Out with the old, in with the new

out-with-the-old-in-the-new

I’m reading the book of Jeremiah at the moment. Oh boy, what a lot to take in. A short synopsis: Israel has turned away from God and he sends the Assyrians to invade and destroy the land and take the people away as slaves. It has the potential to be a very depressing read – war, death, suffering, wailing, crying, idolatry… And this young guy, Jeremiah, is stuck right in the middle, the messenger to a crowd, hell-bent on doing everything but what God wants for them.

When I started with chapter 1 I asked God, “How can I see your love in this book? What can I possibly learn about you that will bring me closer to you? What can I learn for my life?” Good questions, I think.

I can definitely recommend using a study bible when reading the prophets. There’s so much cultural context and other stuff, that some explanations are helpful. The images God uses to speak to people become so rich and deep, you really start seeing past the “Oh no, how can a loving God punish people like that?”. You start to see his compassion. It pains him to see his people like that, so far away from him, that drastic measures are needed and those pain him too.

One thing I see again and again and that is a major theme in Jeremiah is that very often, when God wants to build something, he starts by tearing something down first. I guess this is where our doubts often flare up, “God why? Why me? Why now? Do you love me/us?” It seems that every time we’re confronted with change that invades our comfort bubble, we stand up and question the reasons. You see it everywhere, inside and outside the church, although reactions differ. I think the area in my life where I’ve seen this the most, is simply in the way I view God. I guess you can call it my theology. Sometimes God tears down the image I have of him. At that moment I feel so far from Him, I sometimes wonder if my faith had just been a myth. I question, I complain, I wonder… Sometimes I think to myself, “Is this going to be the thing that kills my faith for good?” But every time, EVERY time, God takes the shards and creates something new, something better, and I start seeing him in a whole new light. I don’t know how else to explain it. All I can say is it’s amazing. Nothing compares to God doing what he does best and it surprises me every time. First I feel like an idiot for doubting Him – again – and then I just enjoy his company and whatever that brings with it.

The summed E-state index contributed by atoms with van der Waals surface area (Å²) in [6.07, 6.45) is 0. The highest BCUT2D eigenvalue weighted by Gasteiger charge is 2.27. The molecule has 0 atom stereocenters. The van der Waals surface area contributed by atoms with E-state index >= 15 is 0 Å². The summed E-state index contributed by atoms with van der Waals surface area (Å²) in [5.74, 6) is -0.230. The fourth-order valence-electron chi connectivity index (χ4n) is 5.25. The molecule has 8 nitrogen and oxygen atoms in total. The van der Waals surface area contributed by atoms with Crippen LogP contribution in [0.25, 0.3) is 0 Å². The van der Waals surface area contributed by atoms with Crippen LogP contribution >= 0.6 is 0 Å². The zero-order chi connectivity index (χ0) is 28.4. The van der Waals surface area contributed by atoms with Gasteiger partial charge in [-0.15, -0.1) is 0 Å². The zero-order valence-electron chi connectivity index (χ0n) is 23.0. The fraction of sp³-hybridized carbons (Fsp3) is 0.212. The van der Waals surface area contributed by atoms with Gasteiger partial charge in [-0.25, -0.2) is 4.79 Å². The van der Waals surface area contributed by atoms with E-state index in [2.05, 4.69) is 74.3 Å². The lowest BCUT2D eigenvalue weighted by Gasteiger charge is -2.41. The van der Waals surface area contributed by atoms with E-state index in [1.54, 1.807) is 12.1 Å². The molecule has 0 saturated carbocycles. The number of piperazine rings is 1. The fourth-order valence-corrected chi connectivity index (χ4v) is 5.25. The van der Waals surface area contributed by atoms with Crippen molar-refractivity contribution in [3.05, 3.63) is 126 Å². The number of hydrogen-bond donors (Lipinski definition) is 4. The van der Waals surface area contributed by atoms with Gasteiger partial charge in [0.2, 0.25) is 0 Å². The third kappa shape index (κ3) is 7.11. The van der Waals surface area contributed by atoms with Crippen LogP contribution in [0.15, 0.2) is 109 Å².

I know it’s a lot harder when you’re faced with disease, death and broken lives. I think asking questions is good and God doesn’t have anything against it (Job, Abraham, Moses are good references). He wants us to search for Him. He understands our pain and fears. At the same time he has something in store for us that will blow our minds. No one can say how that will play out. Some people die and we still ask God what the point was and why they couldn’t experience relief. It’s telling though, that a book, with so much death and strife, like Jeremiah, also has one of the best-known, most hope-giving verses:

For I know the plans I have for you,” declares the Lord, “plans to prosper you and not to harm you, plans to give you hope and a future. – Jeremiah 29:11

God bless you.

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One Comment

  1. We have a photo frame with that exact Jeremiah verse written on it. A few weeks ago I threw a pair of socks at it in utter frustration. It seemed like God was mocking me with this verse. So thank you for telling me the context of this verse and about God breaking things down to rebuild them. I am looking forward to the rebuilding bit!:)

    Reply

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